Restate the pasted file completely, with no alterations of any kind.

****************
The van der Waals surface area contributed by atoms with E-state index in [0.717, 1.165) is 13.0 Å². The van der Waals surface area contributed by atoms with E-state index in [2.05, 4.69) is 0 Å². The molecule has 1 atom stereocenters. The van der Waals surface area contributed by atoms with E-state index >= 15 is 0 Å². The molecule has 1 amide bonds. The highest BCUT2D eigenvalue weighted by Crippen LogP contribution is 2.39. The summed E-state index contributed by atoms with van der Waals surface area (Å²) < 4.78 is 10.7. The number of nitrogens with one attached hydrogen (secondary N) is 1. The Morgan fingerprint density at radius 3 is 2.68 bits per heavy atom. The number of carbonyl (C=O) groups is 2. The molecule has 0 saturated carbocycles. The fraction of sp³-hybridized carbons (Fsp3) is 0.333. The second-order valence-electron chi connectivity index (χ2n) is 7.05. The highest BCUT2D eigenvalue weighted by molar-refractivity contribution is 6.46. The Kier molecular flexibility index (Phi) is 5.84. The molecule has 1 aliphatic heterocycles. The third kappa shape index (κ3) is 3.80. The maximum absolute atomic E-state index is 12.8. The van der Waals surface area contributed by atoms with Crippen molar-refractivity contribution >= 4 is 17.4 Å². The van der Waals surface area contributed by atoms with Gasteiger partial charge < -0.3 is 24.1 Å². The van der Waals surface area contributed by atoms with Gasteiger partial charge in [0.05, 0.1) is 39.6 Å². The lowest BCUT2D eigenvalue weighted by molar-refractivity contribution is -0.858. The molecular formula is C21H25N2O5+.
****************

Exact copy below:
The van der Waals surface area contributed by atoms with E-state index in [0.717, 1.165) is 13.0 Å². The van der Waals surface area contributed by atoms with E-state index in [2.05, 4.69) is 0 Å². The molecule has 1 atom stereocenters. The van der Waals surface area contributed by atoms with E-state index >= 15 is 0 Å². The molecule has 1 amide bonds. The highest BCUT2D eigenvalue weighted by Crippen LogP contribution is 2.39. The summed E-state index contributed by atoms with van der Waals surface area (Å²) < 4.78 is 10.7. The number of nitrogens with one attached hydrogen (secondary N) is 1. The Morgan fingerprint density at radius 3 is 2.68 bits per heavy atom. The number of carbonyl (C=O) groups is 2. The molecule has 0 saturated carbocycles. The fraction of sp³-hybridized carbons (Fsp3) is 0.333. The second-order valence-electron chi connectivity index (χ2n) is 7.05. The highest BCUT2D eigenvalue weighted by molar-refractivity contribution is 6.46. The Kier molecular flexibility index (Phi) is 5.84. The molecule has 1 aliphatic heterocycles. The third kappa shape index (κ3) is 3.80. The maximum absolute atomic E-state index is 12.8. The van der Waals surface area contributed by atoms with Crippen molar-refractivity contribution >= 4 is 17.4 Å². The van der Waals surface area contributed by atoms with Gasteiger partial charge < -0.3 is 24.1 Å². The van der Waals surface area contributed by atoms with Gasteiger partial charge in [0.05, 0.1) is 39.6 Å². The lowest BCUT2D eigenvalue weighted by molar-refractivity contribution is -0.858. The molecular formula is C21H25N2O5+.